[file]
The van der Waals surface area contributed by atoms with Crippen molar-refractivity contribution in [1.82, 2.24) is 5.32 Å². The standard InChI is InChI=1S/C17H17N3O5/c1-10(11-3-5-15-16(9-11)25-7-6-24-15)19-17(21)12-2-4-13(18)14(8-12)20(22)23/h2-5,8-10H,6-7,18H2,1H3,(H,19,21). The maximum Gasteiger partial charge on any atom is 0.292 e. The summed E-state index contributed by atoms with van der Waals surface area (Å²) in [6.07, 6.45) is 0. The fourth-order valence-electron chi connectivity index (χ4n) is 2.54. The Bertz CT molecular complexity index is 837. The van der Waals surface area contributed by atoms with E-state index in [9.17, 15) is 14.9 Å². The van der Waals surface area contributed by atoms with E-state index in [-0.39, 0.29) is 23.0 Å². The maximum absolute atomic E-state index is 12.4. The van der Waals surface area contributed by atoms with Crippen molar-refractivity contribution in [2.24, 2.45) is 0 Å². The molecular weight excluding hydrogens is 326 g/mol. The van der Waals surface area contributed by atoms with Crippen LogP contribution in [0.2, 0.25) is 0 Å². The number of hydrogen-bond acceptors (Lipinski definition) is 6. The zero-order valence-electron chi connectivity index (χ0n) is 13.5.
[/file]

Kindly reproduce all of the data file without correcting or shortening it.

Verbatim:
The van der Waals surface area contributed by atoms with Crippen molar-refractivity contribution in [1.82, 2.24) is 5.32 Å². The standard InChI is InChI=1S/C17H17N3O5/c1-10(11-3-5-15-16(9-11)25-7-6-24-15)19-17(21)12-2-4-13(18)14(8-12)20(22)23/h2-5,8-10H,6-7,18H2,1H3,(H,19,21). The maximum Gasteiger partial charge on any atom is 0.292 e. The summed E-state index contributed by atoms with van der Waals surface area (Å²) in [6.07, 6.45) is 0. The fourth-order valence-electron chi connectivity index (χ4n) is 2.54. The Bertz CT molecular complexity index is 837. The van der Waals surface area contributed by atoms with E-state index in [9.17, 15) is 14.9 Å². The van der Waals surface area contributed by atoms with E-state index in [-0.39, 0.29) is 23.0 Å². The maximum absolute atomic E-state index is 12.4. The van der Waals surface area contributed by atoms with Crippen molar-refractivity contribution in [2.24, 2.45) is 0 Å². The molecular weight excluding hydrogens is 326 g/mol. The van der Waals surface area contributed by atoms with Crippen LogP contribution in [0.2, 0.25) is 0 Å². The number of hydrogen-bond acceptors (Lipinski definition) is 6. The zero-order valence-electron chi connectivity index (χ0n) is 13.5.